Thus fluorides are the most stable while iodides are the least stable.

The trends in melting points, boiling points and solubility of alkali metals halides can be understood in terms of polarization effects, lattice energy and hydration of ions.

(a) Polarization effects

Comparison of ionic and covalent character of alkali metal halides.

When a cation approaches an anion, the electron cloud of the anion is attracted towards the cation and hence gets distorted. This effect is called polarization. The power of the cation to polarize the

General Characteristic Of The Compounds Of The Alkali Metals

anion is called its polarizing power and the tendency of the anion to get polarized is called its polarizability. The greater the polarization produced more is the concentration of the electrons between the two atoms thereby decreasing the ionic character or increasing the covalent character. The covalent character of any compound in general depends upon the following factors.

(i) Size of the cations

Smaller the cation greater is its polarizing power and hence larger is the covalent character. The covalent character decreases as size of cation increases.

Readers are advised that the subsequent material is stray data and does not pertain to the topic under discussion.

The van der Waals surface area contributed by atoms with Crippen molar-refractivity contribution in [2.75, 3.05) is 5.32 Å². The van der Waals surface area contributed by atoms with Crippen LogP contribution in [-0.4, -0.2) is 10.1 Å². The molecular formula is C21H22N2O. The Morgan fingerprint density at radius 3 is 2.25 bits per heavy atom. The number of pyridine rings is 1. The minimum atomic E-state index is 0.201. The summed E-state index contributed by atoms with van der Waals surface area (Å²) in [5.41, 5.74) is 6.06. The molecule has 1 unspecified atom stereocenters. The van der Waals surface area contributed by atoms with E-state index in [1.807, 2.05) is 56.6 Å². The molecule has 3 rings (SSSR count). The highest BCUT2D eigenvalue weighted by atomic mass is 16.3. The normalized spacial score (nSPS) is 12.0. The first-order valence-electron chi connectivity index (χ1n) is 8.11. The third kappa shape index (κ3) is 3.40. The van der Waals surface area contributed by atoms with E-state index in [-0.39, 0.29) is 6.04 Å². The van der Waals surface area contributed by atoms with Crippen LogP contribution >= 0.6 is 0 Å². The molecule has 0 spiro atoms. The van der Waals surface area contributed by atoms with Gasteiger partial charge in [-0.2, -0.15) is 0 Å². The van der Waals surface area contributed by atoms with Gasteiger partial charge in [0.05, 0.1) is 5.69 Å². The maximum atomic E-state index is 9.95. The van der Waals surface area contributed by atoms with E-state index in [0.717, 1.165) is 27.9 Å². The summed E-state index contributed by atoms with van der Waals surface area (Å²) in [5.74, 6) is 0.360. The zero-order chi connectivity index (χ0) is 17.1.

LiCl > NaCl > KCl > RbCl > CsCl

Thus LiCl is more covalent than KCl.

(ii) Size of the anion

Larger the anion, greater is its polarizability. This explains the covalent character of lithium halides is in order

LiI > LiBr > LiCl > LiF

(iii) Charge of the ion

Greater the charge on the cation greater is its polarizing power and hence larger is the covalent character. The covalent character of some halides increase in the order

General Characteristic Of The Compounds Of The Alkali Metals

Similarly greater the charge on the anion, more easily it gets polarized thereby imparting more covalent character to the compound formed eg covalent character increase in the order

General Characteristic Of The Compounds Of The Alkali Metals

Thus the covalent character decreases as the charge of the anion decrease.

(iv) Electronic configuration of the cation

If two cations have the same charge and size, the one with pseudo noble gas configuration i.e having 18 electrons in the outermost shell has greater polarizing power than a cation with noble gas configuration i.e having 8 electrons. For eg. CuCl is more covalent than NaCl.

(b) Lattice Energies